This paper by R. Max Wideman was first published as part of Chapter 17 in A Field Guide to Project Management, 2nd Edition, edited by David I. Cleland and published by John Wiley & Sons, Inc. New Jersey, 2004.
The original paper has received minor updates and is published here August 2015.

Introduction | Who Are the Stakeholders? | Internal Projects
Hidden Stakeholders | Keeping Internal Stakeholders on Your Side
External Projects | How to Identify Public Stakeholders

External Projects

External projects are those undertaken by the organization for an independent client or, alternatively, by an external project management company for the sponsoring organization. Either way, the project is the subject of a legal agreement and, since the parties are otherwise independent of one another are said to be "at arm's length". The presence of a legal agreement tends to put project management's emphasis on the external stakeholders. However, the internal stakeholders should not be overlooked and should still be treated as described in the previous section.

The following recommendations are written for a public construction project, but it is not difficult to apply the principles to other types of project with appropriate changes in wording.

Why External Project Stakeholders are Different

There is a big difference in external project stakeholders. This is because all communications in an external project are subject to the terms of the legal agreements involved and external projects characteristically include many public stakeholders.

Jack Lemley, formerly chief executive of Transmanche-Link (TML), had this to say about image versus reality in managing the immense English Channel tunnel project:[4]

"Today, managing the public image of major civil engineering projects is at least as important as managing their physical creation. Poor public perception can damage or stop a project as surely as bad ground or shortage of labor and materials. The Channel Tunnel is a classic example: for much of its formative period it existed in an often-destructive climate of adverse public opinion. Most of this was avoidable but it resulted in the project team spending much of its time fighting a rearguard action rather than simply getting on with the job."

Therefore, it is quite wrong for the project manager to think that the client is the only real stakeholder to worry about. For example, on a construction project there are many stakeholders involved.[5] They may include the following:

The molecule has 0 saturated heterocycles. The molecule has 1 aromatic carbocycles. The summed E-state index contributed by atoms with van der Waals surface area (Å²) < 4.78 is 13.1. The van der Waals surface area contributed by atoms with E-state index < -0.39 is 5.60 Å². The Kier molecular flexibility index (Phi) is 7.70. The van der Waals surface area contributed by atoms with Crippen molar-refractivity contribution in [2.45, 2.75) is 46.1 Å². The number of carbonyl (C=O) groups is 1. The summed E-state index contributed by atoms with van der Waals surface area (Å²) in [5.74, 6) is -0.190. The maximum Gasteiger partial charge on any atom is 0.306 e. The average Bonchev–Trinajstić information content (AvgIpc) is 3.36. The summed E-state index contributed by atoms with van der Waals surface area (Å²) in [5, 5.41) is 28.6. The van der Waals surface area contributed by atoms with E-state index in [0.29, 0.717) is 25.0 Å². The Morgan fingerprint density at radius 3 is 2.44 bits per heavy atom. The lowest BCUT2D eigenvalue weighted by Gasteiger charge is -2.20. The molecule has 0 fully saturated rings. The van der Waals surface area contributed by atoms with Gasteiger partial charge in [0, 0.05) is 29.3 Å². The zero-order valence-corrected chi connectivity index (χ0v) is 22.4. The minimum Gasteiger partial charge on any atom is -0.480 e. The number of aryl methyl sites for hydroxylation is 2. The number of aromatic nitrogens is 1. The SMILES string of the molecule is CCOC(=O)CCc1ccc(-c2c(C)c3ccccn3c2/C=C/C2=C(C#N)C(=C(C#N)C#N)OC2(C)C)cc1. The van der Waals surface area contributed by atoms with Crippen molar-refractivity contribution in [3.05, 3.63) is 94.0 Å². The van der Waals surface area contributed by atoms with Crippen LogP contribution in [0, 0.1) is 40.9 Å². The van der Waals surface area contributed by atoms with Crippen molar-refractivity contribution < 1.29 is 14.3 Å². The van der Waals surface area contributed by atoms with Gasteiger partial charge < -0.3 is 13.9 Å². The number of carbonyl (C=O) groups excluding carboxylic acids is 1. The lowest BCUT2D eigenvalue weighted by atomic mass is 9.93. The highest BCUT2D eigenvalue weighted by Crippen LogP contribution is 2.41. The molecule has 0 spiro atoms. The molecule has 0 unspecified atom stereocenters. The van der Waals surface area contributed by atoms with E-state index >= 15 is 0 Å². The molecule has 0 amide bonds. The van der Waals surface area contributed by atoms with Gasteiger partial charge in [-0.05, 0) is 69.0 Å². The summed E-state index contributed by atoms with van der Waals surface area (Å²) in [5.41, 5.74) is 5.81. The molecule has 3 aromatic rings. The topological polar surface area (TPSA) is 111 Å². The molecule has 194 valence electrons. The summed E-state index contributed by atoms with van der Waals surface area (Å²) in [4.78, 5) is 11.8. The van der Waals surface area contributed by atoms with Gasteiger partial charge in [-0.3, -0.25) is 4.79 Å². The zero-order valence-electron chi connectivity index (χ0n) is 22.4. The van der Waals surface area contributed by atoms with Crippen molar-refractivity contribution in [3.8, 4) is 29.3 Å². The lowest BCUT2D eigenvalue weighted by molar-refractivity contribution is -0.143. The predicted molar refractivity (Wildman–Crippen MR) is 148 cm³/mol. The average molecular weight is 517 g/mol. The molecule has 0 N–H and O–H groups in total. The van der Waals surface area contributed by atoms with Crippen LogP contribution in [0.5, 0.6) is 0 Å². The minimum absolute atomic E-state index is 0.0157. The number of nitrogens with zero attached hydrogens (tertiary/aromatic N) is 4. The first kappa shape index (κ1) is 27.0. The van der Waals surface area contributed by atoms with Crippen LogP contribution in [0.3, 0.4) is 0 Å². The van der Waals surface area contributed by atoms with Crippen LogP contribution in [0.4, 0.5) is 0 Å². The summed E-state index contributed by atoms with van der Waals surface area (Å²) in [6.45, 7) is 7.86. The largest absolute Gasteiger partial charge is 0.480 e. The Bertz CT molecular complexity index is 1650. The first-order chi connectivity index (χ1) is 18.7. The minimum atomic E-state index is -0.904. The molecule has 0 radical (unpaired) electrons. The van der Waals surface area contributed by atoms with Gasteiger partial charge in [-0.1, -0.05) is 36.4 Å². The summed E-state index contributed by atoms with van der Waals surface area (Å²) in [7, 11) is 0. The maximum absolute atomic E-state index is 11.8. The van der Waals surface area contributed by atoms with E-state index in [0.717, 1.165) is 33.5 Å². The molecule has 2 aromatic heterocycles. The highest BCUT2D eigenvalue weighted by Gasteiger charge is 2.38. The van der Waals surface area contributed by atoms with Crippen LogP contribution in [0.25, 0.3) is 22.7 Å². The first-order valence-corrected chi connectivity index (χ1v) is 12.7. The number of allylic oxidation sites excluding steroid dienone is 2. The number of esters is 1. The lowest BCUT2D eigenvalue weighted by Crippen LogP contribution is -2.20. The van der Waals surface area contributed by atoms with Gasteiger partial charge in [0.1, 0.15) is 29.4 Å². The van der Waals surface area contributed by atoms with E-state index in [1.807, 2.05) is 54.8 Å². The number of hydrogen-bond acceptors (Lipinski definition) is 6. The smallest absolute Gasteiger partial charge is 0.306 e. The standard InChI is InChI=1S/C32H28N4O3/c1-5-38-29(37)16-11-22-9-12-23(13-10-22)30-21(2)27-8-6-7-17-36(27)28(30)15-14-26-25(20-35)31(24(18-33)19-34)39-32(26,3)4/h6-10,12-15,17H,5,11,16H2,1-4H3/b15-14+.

• Prime contractor
  • Subcontractors
  • Competitors
  • Suppliers
  • Financial institutions and bonding companies
  • Government agencies and commissions; judicial, legislative and executive bodies.

Of course not all these turn up on every construction project, but many of them do. Figure 1 shows the potential complexity of this type of project.[6]

Figure 1: Typical Stakeholders in a Construction Project
Figure 1: Typical "Stakeholders" in a Construction Project

Just as important are the members of the public, some of whom can have a significant influence over the course of the project and the project management process. They may include the following:

  • The local community that is affected by the project
  • The general public, often represented by advocacy groups, such as consumer, environmental, social, political, and others

These people are not stakeholders in the sense that they have an invested stake in the project and expect to get money out of it. Rather, they have a stake in the project because they are affected by its results and/or can have varying degrees of influence over its conduct. In this case, perhaps constituent is a better label than stakeholder for describing such people.

Through various legislations, members of the public can have the power to stop the project entirely if their concerns are not heeded and give appropriate consideration. Therefore, even on medium sized projects, project managers should give some attention to the project's public.

Keeping Internal Stakeholders on Your Side  Keeping Internal Stakeholders on Your Side

4. From Civil Engineer International, April 1996, p34
5. Cleland, D. I., Project Management: Strategic Design and Implementation. Blue Ridge Summit, PA: TAB Professional Reference Books, 1990, p105
6. Wideman, R. M., Cost Control of Capital Projects, Vancouver, BC: BiTech, 1995, p1-6
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